Saturday, December 1, 2007

death - oh what a pain

I went to my first funeral the other day – well at least part of one – Funerals here are as multilayered as weddings are – Me and Famila were joking that the two hardest things to do in Azerbaian are get married and Die. When someone dies there are 7 initial days of morning the 7th being the biggest, followed by every Thursday for four Thursdays then the 40th day after is import ad they are technically in morning with no TV, music, etc for the 40 days then on the year anniversary there are celebrations. The brother of my moms sister in law, who loves bbeside us, died. It was due to blood sugar, not surprising and I here common here. My mom invited me to go on the 7th day. She said she wanted me to see what Azeri funerals were like and it made the deceased happy to see a lot of people come to morn. Funerals are segregated here. The initial burial, is by the men. They carry the body to the cemetery and bury it and the women are not allowed. A big tent is set up out side the house, the men gather her, the women in the house. The hire a agucu for the women – someone who can sing and sings sad sonds, know a little religion so she can talk about it and then just talk about the persons and their life. For the men’s tent a Molla, or one of the "holy men" from the mosque (mascid) is hired. Each day they feed all they people who come and then people donate money to help cover the cost of feeding everyone and the funeral, etc. A list of people and how much they gave is kept and then given to the nearest relative or who ever at the end. I cant tell you what the men do – though I would imaging it involves drinking cay and vodka, and I am told not crying because it is considered unmanly. But the women’s side is intense to say the least. When I went it was a small apartment, a foyer, kitchen, and then two other rooms, both rectangular but one longer than the other. I cant be sure of what the two rooms were initial because they had been cleared of all there stuff and for good reason. All of the rooms formed a sort of circle, where you could walk from the foyer, to kitchen to smaller room to larger and then back into foyer without ever backtracking. And this is what people did of sorts. They would all pile in in groups through the kitchen and into the smaller room. There the group would pack 30 to 40 women all sitting on the floor literally on top of each other. Here the would sit through around or chanting, singing, prayers and crying. At the end of one round everyone would stand up and in true Azeri fashion bum rush the door to the slightly larger room. In this room the wife, immediate family and agucu were sitting. They al sat on the floor with blankets covering their laps. The goal was to pass through and pay their respects. Some then would come back to the room and start over and some new women would come in. It was a none stop cycle from early morning till about 5 in the evening. There were probably over 100 women packed into this small are at all times. All looking morning, some outright sobbing, some beating their chests. The neighbors apartment had been cleared out and table brought in to feed people in shifts. Unfortunately I was unaware of what was going on. After the other apartment I was looking forward to sitting down and eating peacefully for a few moments. They herded me in rushed food out and then before I knew it were shuffling me back out. There were so many people everyone had to speed eat.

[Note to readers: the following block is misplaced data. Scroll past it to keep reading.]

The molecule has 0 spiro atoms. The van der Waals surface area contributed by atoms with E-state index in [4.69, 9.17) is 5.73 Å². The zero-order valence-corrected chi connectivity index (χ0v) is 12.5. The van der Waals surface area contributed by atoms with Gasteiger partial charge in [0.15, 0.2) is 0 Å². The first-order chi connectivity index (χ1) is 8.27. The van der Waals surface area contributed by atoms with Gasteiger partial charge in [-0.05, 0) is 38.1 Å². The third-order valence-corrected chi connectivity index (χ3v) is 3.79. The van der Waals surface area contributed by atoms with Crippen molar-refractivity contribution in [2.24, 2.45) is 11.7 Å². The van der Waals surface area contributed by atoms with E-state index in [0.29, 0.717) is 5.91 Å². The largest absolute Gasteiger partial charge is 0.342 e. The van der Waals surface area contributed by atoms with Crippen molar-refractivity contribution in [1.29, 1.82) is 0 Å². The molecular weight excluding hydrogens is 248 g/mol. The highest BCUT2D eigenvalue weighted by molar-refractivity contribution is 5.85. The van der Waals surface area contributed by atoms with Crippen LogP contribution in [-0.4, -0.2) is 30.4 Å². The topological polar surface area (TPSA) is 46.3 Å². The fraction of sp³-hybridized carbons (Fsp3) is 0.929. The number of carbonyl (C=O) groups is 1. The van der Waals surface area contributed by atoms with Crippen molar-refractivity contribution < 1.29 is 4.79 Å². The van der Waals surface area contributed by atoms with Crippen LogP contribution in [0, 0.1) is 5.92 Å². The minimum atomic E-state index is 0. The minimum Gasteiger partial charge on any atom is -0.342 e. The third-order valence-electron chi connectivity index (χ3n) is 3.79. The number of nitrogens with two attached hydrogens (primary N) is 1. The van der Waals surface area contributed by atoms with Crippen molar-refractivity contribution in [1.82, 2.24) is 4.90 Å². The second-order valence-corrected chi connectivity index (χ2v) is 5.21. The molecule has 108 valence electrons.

It was intense enough to make me cry and I have no idea who the man was or what he was like. All of this made me think about it. Was it healthy, is it better to morn openly with a group and let it out than to horde it like our society seems too. It would seem yea, logically I think it is better to morn openly, to let it out and let everyone see, to have such a strong support network. However, the fact that it even made me cry mad me wonder how many of the people were crying because they actually felt something or was it just reactionary. Toward the end I was crying because I was watching my aunt and then started thinking about how I would loose it if I lost my brother. But then I guess even that is fine, tears are tears and they are good. The problem to me is this. Afterward I went to Famila and she was explaining what I did not understand while I was there. She said that it has in large become a facade. If you do not cry enough, throw a big enough shindig, serve good enough food, it will be said you sis not care for the person who has died, making it impossible to tell what is true emotion and what is an act in order to save face. It is just a shame to me that in societies all around the world people are not just allowed to feel the emotions they feel, always having to pin them in or force them out, always having to put on shows and fronts, that even in the face of death we cant learn to just live and let live.

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